Thursday, March 3

The Other Jesus

I have taken to reading different articles from the Religion section of the Huffington Post lately. I am sure that most of my posts here will originate with something I read there and now need to work out on my own. I often post them to Facebook to try and get some commentary from the masses, but this is not one of those cases.

I just read a post by Greg Garrett called Seeking the Other Jesus. This article stood out to me for a number of reasons, but I think it reminded me most of a talk a I heard at the Vocare I just attended in Georgia. Vocare is a retreat weekend centered around God's call and it consists of a number of talks given by young adults in the community. The topics range from What is a Christian to Empowerment and are built on helping each person build on their own christian identity.

My favorite talk has always been the Spiritual Journey talk. From the first time I heard the talk and was told of the experience of stranger rape on a college campus and how that impacted a young woman's relationship with God, the talk has been a serious look at how to overcome the hardships that are sometimes set in the path of our spiritual journey's. The talk has always been the first time on the weekend where someone has really laid it all out there and opened up the weekend to some pretty difficult questions. The topics have ranged from rape to suicide, death of a loved one to mental illness. You never know where the talk giver will take you, but it is always somewhere dark and sinister. There is always a longing for the talk giver to get help from the community in understanding what you do when it seems as if "God" has put some major kink in the system. It never fails to open up a place for people in the community to share their kinks and it always ends with the sharing of the emotional burden that is our spiritual journey.

This year's talk was no different. I missed the beginning because of my weekend job, but was happy to get settled in time for the meat of the story. I had heard previously that the speaker had something to say on the pressures of fundamentalist Christianity and was anxious to see how finding an Episcopal home had helped (or hurt) that. It was cool to hear someone talk about the weight that we put on ourselves to be "good Christians." I had never thought of the debilitating nature of Christianity. I had always thought of Christianity as a freeing and liberating thing and it was the first time that someone had spoken of the depressive nature of being Christian. I think it was the first time that I ever noticed how much pressure we all carry when we label ourselves as Christian.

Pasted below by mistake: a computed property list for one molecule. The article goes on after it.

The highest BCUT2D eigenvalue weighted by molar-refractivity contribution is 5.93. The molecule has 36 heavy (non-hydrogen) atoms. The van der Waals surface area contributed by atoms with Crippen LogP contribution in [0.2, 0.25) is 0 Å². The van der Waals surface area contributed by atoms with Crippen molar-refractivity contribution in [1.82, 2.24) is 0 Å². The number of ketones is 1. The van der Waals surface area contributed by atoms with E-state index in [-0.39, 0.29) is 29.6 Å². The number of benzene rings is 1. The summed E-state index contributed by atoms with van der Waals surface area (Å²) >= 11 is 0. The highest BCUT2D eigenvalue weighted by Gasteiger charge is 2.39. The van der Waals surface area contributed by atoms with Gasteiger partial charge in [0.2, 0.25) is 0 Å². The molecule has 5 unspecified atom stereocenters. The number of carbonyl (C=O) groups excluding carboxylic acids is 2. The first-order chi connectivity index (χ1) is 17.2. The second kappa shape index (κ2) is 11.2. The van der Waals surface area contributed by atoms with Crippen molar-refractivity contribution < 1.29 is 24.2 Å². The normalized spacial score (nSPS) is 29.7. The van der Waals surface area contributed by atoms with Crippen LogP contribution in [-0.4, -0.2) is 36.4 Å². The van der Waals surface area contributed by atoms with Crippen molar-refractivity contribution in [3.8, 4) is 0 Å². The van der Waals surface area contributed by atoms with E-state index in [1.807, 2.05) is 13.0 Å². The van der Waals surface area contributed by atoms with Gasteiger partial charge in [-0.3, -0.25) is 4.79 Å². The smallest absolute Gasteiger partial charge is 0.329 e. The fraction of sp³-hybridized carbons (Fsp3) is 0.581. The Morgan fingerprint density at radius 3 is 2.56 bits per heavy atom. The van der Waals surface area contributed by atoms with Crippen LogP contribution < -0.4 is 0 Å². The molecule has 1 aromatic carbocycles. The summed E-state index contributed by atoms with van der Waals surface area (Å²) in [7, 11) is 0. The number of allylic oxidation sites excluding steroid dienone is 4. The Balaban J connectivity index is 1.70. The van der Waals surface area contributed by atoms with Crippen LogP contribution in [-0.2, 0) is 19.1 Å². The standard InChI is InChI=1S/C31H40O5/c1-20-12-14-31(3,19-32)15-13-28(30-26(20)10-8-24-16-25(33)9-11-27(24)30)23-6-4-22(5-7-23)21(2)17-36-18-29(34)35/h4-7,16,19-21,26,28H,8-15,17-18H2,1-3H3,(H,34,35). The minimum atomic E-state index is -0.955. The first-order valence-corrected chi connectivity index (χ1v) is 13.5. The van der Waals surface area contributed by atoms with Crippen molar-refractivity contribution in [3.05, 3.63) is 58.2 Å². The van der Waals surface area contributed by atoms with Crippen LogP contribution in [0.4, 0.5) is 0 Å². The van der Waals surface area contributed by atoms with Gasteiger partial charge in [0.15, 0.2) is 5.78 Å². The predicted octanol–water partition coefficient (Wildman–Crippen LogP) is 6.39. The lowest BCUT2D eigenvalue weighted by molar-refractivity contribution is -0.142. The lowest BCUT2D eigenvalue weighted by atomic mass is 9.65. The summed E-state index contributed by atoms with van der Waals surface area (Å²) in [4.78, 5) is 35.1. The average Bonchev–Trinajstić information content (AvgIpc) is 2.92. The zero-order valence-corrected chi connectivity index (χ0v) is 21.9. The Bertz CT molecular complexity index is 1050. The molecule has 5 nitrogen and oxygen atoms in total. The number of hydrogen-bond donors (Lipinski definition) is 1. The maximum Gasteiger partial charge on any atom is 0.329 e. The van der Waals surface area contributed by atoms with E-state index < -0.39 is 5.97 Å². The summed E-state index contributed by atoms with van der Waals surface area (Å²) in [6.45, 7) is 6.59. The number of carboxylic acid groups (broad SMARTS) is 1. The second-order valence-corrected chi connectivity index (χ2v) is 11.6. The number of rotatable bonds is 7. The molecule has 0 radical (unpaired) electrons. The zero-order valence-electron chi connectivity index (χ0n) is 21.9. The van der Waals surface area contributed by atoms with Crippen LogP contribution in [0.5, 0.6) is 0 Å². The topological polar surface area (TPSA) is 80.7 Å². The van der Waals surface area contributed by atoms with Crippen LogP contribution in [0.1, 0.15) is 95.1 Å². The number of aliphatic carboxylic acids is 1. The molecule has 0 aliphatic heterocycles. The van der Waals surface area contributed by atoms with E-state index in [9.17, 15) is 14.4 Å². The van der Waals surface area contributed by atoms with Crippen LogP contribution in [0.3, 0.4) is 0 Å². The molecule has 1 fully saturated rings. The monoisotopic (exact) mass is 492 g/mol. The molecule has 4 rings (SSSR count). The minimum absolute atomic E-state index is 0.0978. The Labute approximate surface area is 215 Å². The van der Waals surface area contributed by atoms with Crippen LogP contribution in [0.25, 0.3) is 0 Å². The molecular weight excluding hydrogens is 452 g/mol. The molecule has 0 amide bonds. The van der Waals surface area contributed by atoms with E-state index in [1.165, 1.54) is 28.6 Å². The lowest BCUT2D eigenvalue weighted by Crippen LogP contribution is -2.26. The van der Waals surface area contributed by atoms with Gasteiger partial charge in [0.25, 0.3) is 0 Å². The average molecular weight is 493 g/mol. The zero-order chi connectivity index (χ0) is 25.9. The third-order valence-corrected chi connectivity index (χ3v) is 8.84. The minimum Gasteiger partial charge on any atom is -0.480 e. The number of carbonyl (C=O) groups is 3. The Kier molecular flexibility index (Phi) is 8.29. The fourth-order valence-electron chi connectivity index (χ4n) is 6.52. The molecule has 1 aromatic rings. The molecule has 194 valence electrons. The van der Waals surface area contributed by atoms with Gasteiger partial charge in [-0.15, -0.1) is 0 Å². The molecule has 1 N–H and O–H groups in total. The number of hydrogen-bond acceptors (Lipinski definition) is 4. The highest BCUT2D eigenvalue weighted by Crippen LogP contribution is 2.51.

God created each of us, ON PURPOSE. There are people in this world that will never warm to the type of person that I am. They will never understand my vulgar language, perverted sense of humor, biting quick wit, or brick wall that keeps them from ever knowing me. They will always think I am someone that deep inside I am not. They will always try to shut me up or "calm" me down. They can never understand the effects of the things I have been through, and I am thankful for that. But the message of Jesus was of loving humanity. Not just humanity as a whole, but of the humanity in each of us.

You may never know the reasons behind my actions, but you don't need to. You need only to love me and understand that God does not make mistakes. And no amount of pressure you put on me will ever compare to the amount of pressure I put on myself to be more "normal."

Christianity is about love and acceptance, not pressure and depression. I encourage us all to think of that every time we look at one another and judge. Thank you Jason for opening my eyes to this idea.

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